2020 M.Div. graduate ministers with the Deaf in Jamaica

Two percent of the world’s population is deaf, and 98% of those have never been told about the Gospel. The Carribean Christian Center for the Deaf (CCCD) in Jamaica has been working for years to change that statistic, and in 2020, WTS graduate Patrick Bloemendaal, his wife Kara, and their four-month old son, Silas, moved from their home in Michigan to join the organization.

“CCCD operates four campuses across the island,” says Pat. “One is Jamaica Deaf Village and three are schools.” The organization’s mission is to “reach, teach, and nurture the Deaf of Jamaica so that they can experience the joy of knowing Jesus and serving within their community.”

Pat and Kara were introduced to CCCD when Pat was working as a youth minister at Community Reformed Church in Zeeland, MI and attending WTS through the distance-learning program. The church asked them to lead a short-term team to the island, and they felt such a strong connection with the ministry that they wanted to return full-time.

CCCD Student poses for a photo during Pat & Kara’s second trip to CCCD in 2019

These days Pat and his family work, play, and worship all in Jamaican Deaf culture. Although they had learned some American Sign Language before they arrived, now they are learning Jamaican Sign Language.

“Every country around the world has their own unique sign language,” Pat explains. “Silas is learning too; most of his signs revolve around going outside and food.”

Although the Deaf do not consider themselves disabled, many in mainstream Jamaican society look down on them, and they have a very high unemployment rate. CCCD empowers the Deaf community and models Deaf leadership through pastors, staff, and a CEO who are all deaf themselves.

“The ability to provide a way to communicate opens the door to the gospel and a ton of other resources,” Pat shares.

Recently, he and Kara put together classes to help the Deaf residents transition into their next phases of life— working and/or living away from the Deaf Village if they choose. Once a month they offer classes on topics like marriage and family, computer skills, resume building, banking, conflict resolution, and more. Pat and Kara bring in Jamaican leaders to teach the classes and paint a picture of what is available across the island.

Pat preaches to the New Life Church of the Deaf congregation and students from the Knockpatrick campus (pre-pandemic)

Patrick completed the Graduate Certificate in Disability and Ministry (GCDM) while he was at seminary, and he says that helped to broaden his perspectives and engage populations who are often overlooked.

“I live in a community that is for the Deaf, run by the Deaf,” he shares. “It’s changing my perspective and understanding. Deaf people can do anything hearing people can do when given language access, resources and knowledge. The GCDM program at Western came alongside the ministry I was already doing as a youth pastor and changed the lens with which I see people—we’re all made in the image of God and He has a story and journey for each one of us.”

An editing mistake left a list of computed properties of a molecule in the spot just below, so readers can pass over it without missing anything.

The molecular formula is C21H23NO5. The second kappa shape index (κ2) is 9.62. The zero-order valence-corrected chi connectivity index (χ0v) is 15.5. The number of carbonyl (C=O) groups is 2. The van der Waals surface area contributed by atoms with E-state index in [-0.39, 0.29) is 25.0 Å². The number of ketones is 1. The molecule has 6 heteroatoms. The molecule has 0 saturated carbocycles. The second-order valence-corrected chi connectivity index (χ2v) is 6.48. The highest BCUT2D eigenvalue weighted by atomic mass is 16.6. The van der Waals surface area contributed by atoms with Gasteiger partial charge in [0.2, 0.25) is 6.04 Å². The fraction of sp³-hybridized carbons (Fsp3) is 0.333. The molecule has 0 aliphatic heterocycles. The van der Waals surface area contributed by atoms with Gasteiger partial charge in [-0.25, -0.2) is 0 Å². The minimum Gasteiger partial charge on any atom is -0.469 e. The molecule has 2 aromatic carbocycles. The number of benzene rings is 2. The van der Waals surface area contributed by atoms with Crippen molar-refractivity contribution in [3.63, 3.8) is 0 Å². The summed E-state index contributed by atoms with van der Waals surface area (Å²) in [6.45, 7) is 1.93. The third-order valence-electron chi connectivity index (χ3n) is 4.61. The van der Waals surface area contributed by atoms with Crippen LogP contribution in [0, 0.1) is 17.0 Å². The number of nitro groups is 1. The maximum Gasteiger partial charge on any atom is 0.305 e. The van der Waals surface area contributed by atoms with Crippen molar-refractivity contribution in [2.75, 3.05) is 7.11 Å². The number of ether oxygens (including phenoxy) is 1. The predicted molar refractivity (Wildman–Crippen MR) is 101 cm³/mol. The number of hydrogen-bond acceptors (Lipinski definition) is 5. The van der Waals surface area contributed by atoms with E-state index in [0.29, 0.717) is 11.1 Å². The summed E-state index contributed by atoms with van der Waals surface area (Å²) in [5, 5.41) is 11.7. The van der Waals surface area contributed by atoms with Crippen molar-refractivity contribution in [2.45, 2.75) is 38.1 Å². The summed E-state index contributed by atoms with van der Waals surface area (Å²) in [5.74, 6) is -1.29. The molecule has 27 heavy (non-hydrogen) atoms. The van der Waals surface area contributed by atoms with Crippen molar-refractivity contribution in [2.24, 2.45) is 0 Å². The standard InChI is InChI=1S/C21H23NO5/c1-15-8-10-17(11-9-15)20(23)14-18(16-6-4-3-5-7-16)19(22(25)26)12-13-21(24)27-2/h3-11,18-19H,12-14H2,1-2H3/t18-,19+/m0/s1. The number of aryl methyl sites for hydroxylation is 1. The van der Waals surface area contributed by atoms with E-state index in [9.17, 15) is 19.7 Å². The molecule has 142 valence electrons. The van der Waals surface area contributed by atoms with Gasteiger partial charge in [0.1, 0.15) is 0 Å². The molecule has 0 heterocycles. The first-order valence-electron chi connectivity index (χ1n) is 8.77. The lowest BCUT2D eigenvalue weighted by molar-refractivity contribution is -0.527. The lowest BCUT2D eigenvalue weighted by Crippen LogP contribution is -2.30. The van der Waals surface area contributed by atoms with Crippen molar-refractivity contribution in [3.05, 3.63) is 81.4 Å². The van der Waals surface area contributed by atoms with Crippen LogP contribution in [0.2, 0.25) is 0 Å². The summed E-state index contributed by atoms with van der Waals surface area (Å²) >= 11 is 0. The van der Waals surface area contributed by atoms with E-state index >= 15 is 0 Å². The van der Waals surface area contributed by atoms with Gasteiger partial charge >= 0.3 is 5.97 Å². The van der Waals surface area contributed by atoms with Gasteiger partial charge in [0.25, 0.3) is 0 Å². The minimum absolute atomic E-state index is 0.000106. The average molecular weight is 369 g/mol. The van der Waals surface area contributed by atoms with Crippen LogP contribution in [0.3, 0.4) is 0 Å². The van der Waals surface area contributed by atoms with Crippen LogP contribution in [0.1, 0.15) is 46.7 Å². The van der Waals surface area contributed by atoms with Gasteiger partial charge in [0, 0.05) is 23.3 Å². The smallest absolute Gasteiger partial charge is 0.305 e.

CCCD students lead in worship

The COVID-19 pandemic has created unique challenges for CCCD and some of Pat and Kara’s initial plans for ministry. Forty percent of the organization’s funding usually comes from the short-term teams who visit, and Pat was supposed to be in charge of those teams. Instead, he has designed a three-week virtual experience where small groups can sign up together to receive two emails per week with videos, testimonials, and resources to learn about Deaf communities around the world, raise awareness, and sponsor a project through CCCD.

Pat hopes the program will benefit the team members’ own personal spiritual lives as they discuss the content. He also tries to schedule one live event with people from the village so the team can interact in a more personal way.

Another challenge comes from schools in Jamaica being online since last March. Although sign language via Zoom is possible, the small squares on a screen are hard to see. Some families don’t have access to computers or tablets, or they have to share one device between multiple children.

Facial expressions are also an important part of sign language and can be difficult to convey behind a mask or over Zoom.

For now, Pat and Kara are focusing on building relationships with teachers and staff and continuing to learn the language and culture.

“We’re not here to make waves or start anything new,” Pat shares. “We’re here to partner with what the Deaf are already doing and support them. It’s my goal that we continue to find this place as home and earn credibility. We’re expanding our family and are excited about the roots we’re laying down.” They are expecting their second child in August.

“My life has always been about getting as much experience as I can,” he says. “Volunteer opportunities, everything I could get my hands on. That would be my advice [to students]—just go get experience. It’s the same with the GCDM or any of the other certifications that Western offers. If you have the opportunity and freedom to take part in those programs, do it. Experience is key, and you have no idea what God is going to call you into. I never thought I’d be running a transition program or preaching in sign language, but here I am.”

See this story and more in our March 2021 issue of The Commons